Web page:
Motia’s most recent appearance in this blog was last June. You can read it here.

 

Waiting With Motia.

“What’s with the yellow glasses?” I was curious. Motia didn’t wear specs as a general rule, but she was sporting these sporty little numbers with sleek, black frames and yellow-tinted lenses.

“Glare, stupid.” She spat. Her head didn’t turn my way in the slightest. She kept staring out the glassless window, and I knew her eyes were sweeping the horizon and everything between it and us. Looking for nothing in particular except maybe movement. A shadow flitting between cacti or from gorse to sage. It was still that pre-dawn dusk, and I couldn’t imagine what sort of glare she was talkin’ about, since the world was shades of purple, slowly in places becoming more periwinkle and rose.

“Where’s that goddam Indian?” she muttered, taking a bite from her protein bar. All we’d had to live on since Outworld, it seemed. Oat-and-nut bars with some sort of grain, like maybe quinoa, baked into crumbly rectangles. Them and stale water. How the hell does water go stale? Maybe that’s not the way to describe it, but that’s the word that pops into my head when I think about those aluminum cylinders with the thick rims and screw-off caps that never seemed to want to screw back on correctly.

And then her gun was in her hand. It always happened so fast. One minute she’d be talking and laughing, snorting out her nose with mirth, and then BAM! Her face went blank, like someone had hit a reset button and you noticed her pistol was up and ready, the action pulled back so everyone knew it was ‘go time.’ And if you didn’t know that, you were sure to have it explained to you with a sudden explosion of gunshots and smoke and the sound of tables crashing onto their sides for cover and sometimes the sounds of yells or screams that were always someone else’s. Motia didn’t yell. She just went to work. Thanks the gods, too, because she’d already saved my bacon more times than I could count.

This time she stood there, looking at nothing. Listening. And then I heard it, too. The baritone rumble and crackle of a V-twin engine and motorcycle tires on a dirt and gravel road. This was good news or bad, because whoever was riding our way didn’t give a good godsdamn who knew they were coming.

The engine stopped. We waited. The sun was on its way up now, and the big front window to the old, long-abandoned deli now opened upon a stunning landscape of gold, brown, and red with a high, clear, hard blue canopy. I listened for footsteps in the dirt and heard nothing. But Motia did. She gave me the time-tested “Shh” motion with a finger to her pursed lips and slid noiselessly to the side entrance. Her tactical position was such that the door’d hide her if it swung open. I stood there like an idiot before her angry eye told me to make myself scarce. But I was too late to move. There was nowhere to go. Then I heard it…a voice that sounded as warm as good whisky and yet thin as smoke whispered “Moe-TEE-yaaa…”

I surprised myself just then. My pistol had found its way to the sweaty palm of my right hand and was in the process of coming up, up slowly, it seemed, too slow, agonizingly slow…in reality it couldn’t have been more than half a second, but I knew it wasn’t fast enough. Not in this reality or any other. Didn’t matter anyway, as Motia’s arm knocked my hand skyward, my aim towards the grimy, grease-covered ceiling tiles and away from the tall, thin, brown-skinned man that stood just on the other side of the open storefront window.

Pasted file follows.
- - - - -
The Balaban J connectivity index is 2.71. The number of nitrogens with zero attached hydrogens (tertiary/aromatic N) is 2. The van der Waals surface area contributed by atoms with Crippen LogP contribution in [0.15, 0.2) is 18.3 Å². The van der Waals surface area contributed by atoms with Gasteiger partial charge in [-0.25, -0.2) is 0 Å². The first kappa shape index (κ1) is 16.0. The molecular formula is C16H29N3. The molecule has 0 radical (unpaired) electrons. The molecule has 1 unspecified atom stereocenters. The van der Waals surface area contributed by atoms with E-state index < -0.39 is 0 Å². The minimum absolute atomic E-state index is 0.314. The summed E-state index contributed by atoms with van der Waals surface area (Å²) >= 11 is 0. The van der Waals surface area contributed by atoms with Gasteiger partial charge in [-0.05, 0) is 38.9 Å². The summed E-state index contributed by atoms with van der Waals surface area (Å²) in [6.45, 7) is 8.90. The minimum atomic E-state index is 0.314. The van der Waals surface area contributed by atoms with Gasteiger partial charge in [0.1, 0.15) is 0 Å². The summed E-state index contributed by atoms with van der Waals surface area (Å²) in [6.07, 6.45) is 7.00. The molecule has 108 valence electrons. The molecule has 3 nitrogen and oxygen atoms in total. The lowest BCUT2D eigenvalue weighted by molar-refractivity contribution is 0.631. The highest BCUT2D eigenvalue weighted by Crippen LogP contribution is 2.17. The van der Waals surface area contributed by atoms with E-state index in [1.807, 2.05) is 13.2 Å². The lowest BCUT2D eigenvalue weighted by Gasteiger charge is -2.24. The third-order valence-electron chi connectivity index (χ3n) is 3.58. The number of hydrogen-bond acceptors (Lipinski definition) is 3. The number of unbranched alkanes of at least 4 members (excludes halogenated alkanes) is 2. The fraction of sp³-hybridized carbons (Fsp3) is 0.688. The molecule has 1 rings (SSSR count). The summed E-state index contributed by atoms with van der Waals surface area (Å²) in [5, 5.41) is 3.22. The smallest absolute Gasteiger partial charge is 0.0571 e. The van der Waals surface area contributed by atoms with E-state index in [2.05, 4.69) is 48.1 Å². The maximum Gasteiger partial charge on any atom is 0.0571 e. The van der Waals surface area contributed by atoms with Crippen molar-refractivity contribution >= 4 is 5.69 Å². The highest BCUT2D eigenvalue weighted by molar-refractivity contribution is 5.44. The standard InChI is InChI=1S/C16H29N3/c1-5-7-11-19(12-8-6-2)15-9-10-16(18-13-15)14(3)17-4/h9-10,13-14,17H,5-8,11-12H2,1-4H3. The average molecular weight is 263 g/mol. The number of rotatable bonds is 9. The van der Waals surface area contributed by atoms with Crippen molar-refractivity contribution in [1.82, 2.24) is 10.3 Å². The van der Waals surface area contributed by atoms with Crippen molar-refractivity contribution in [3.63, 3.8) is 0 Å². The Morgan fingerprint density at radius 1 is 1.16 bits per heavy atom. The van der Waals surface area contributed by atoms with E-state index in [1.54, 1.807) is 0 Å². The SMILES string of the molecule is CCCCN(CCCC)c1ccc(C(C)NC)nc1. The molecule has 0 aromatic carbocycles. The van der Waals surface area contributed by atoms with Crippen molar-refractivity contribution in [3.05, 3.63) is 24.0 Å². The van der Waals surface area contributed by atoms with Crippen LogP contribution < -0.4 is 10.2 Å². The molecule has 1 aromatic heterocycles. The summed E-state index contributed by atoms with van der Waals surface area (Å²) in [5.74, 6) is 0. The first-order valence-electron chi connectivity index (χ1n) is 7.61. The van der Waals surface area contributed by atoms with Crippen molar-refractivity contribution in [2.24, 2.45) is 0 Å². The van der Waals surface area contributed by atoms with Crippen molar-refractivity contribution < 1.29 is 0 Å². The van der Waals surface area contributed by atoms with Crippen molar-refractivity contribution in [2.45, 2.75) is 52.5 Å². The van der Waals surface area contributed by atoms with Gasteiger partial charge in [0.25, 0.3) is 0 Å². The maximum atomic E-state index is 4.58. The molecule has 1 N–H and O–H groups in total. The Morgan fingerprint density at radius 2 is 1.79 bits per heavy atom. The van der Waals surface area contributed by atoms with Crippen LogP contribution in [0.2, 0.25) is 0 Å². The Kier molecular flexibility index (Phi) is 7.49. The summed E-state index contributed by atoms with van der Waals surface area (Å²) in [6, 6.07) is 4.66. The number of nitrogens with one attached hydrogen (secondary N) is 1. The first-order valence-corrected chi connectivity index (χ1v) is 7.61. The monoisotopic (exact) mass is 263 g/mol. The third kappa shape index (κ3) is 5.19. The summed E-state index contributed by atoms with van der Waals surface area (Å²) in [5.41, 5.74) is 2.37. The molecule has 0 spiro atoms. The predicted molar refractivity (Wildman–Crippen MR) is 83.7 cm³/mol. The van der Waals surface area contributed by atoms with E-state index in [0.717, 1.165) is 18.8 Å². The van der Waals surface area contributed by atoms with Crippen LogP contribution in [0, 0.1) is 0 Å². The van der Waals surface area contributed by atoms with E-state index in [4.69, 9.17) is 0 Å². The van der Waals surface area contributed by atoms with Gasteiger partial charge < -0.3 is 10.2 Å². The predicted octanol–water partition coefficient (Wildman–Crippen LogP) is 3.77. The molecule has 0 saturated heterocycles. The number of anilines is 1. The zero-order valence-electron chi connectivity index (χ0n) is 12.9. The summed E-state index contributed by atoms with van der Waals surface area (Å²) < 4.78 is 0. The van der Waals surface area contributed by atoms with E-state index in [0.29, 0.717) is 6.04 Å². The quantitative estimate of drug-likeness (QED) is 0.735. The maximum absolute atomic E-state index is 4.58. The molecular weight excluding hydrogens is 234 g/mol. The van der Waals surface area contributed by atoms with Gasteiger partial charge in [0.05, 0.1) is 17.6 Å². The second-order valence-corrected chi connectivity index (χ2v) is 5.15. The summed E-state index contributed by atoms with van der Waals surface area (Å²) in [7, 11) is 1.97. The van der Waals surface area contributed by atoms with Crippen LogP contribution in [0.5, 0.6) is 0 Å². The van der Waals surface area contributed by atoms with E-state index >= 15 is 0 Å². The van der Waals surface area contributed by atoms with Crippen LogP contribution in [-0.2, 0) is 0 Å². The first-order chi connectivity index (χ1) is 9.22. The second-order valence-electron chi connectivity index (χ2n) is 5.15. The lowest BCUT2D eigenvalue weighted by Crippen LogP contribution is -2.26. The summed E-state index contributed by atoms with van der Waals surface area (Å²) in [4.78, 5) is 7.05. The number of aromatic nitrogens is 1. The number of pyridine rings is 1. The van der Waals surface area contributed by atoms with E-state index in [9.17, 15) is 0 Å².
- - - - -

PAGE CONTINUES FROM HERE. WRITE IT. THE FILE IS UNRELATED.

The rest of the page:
“For FUCK’S SAKE, Pappu. You’re the only human in ten worlds that can do that!” Motia had already holstered her sidearm and was wiping perspiration from her brow. Pappu laughed his crazy old man laugh. I say ‘old man’ but let’s be honest, nobody knows how many centuries Pappu (or Papuulu or Papunu or P-Smoke or any number of names people have given him) has stalked the universes, most recently astride his vintage Indian motorbike which was, I suspect, chosen to be deliberately ironic. From what I’d observed, Pappu was always maintaining at least a dozen inside jokes (which often ended up being part of some elaborate long con he was running) but it was hard to tell. The fact that his best pal and confidante was an old Navajo called Sicheii (I say ‘called’ rather than ‘named’ because no one except maybe Pap knew his real name) added to his love of deliberate puns. Seriously, two “Indians” running around on Indians. I guess that shit’s hilarious if you’re an ancient mystic or something.

“But I let you hear me! Look, I’m even wearing sandals!” He lifted a bony leg that could’ve passed for a mangrove branch to display what looked like a brand new multi-colored rubber flip-flop, one that could’ve easily been purchased (or stolen) from any Dollar General.

“Jesus, Pappu. Trim your toenails. That shit’s nasty,” Motia chided as she helped him step over the sill into our makeshift redoubt.

“Jesus doesn’t care of man’s old toenails. You should see his! Like black scales! No, he care uh-uh no. But enough foot language. You come with me now.”

And just as soon as he had both feet on the dirty grey-green floor, he stepped nimbly back out the window and into the desert. Motia sighed.

“Whelp, I guess that’s why we drug our asses out here, huh?” And she smiled. I hadn’t seen that in a while. It was really, really nice. White and bright and confident, like she knew everything was going to be okay.